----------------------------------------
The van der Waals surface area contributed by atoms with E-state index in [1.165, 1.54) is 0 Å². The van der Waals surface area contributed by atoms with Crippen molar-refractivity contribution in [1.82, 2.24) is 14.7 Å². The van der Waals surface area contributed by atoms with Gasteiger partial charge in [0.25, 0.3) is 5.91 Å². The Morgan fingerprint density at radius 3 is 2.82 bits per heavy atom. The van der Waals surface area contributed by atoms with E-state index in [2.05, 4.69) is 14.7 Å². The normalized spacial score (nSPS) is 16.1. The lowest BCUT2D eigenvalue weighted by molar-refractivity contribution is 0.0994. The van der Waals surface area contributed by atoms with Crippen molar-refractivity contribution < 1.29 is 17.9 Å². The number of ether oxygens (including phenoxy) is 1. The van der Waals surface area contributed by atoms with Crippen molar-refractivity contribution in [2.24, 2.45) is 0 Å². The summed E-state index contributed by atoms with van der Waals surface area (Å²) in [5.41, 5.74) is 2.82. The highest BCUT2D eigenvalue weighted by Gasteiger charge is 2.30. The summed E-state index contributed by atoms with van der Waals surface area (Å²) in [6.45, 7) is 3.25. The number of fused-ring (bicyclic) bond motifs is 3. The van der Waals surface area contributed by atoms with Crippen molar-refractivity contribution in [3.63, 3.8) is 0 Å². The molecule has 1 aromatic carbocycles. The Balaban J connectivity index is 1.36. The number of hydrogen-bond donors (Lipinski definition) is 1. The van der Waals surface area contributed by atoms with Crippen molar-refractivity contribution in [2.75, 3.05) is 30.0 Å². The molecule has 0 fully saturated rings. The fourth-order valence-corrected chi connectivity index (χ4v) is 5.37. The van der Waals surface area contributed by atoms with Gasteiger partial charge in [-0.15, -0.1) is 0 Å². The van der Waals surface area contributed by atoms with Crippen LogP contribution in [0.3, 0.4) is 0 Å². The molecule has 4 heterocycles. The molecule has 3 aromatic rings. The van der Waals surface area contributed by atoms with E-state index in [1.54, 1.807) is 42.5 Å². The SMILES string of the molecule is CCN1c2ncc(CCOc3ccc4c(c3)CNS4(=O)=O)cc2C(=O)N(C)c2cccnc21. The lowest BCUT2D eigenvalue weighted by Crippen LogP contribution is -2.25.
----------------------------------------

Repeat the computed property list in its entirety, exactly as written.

The van der Waals surface area contributed by atoms with E-state index in [1.165, 1.54) is 0 Å². The van der Waals surface area contributed by atoms with Crippen molar-refractivity contribution in [1.82, 2.24) is 14.7 Å². The van der Waals surface area contributed by atoms with Gasteiger partial charge in [0.25, 0.3) is 5.91 Å². The Morgan fingerprint density at radius 3 is 2.82 bits per heavy atom. The van der Waals surface area contributed by atoms with E-state index in [2.05, 4.69) is 14.7 Å². The normalized spacial score (nSPS) is 16.1. The lowest BCUT2D eigenvalue weighted by molar-refractivity contribution is 0.0994. The van der Waals surface area contributed by atoms with Crippen molar-refractivity contribution < 1.29 is 17.9 Å². The number of ether oxygens (including phenoxy) is 1. The van der Waals surface area contributed by atoms with Crippen molar-refractivity contribution in [2.24, 2.45) is 0 Å². The summed E-state index contributed by atoms with van der Waals surface area (Å²) in [5.41, 5.74) is 2.82. The highest BCUT2D eigenvalue weighted by Gasteiger charge is 2.30. The summed E-state index contributed by atoms with van der Waals surface area (Å²) in [6.45, 7) is 3.25. The number of fused-ring (bicyclic) bond motifs is 3. The van der Waals surface area contributed by atoms with Crippen molar-refractivity contribution in [3.63, 3.8) is 0 Å². The molecule has 1 aromatic carbocycles. The Balaban J connectivity index is 1.36. The number of hydrogen-bond donors (Lipinski definition) is 1. The van der Waals surface area contributed by atoms with Crippen molar-refractivity contribution in [2.75, 3.05) is 30.0 Å². The molecule has 0 fully saturated rings. The fourth-order valence-corrected chi connectivity index (χ4v) is 5.37. The van der Waals surface area contributed by atoms with Gasteiger partial charge in [-0.15, -0.1) is 0 Å². The van der Waals surface area contributed by atoms with Crippen LogP contribution in [0.3, 0.4) is 0 Å². The molecule has 4 heterocycles. The molecule has 3 aromatic rings. The van der Waals surface area contributed by atoms with E-state index in [1.54, 1.807) is 42.5 Å². The SMILES string of the molecule is CCN1c2ncc(CCOc3ccc4c(c3)CNS4(=O)=O)cc2C(=O)N(C)c2cccnc21. The lowest BCUT2D eigenvalue weighted by Crippen LogP contribution is -2.25.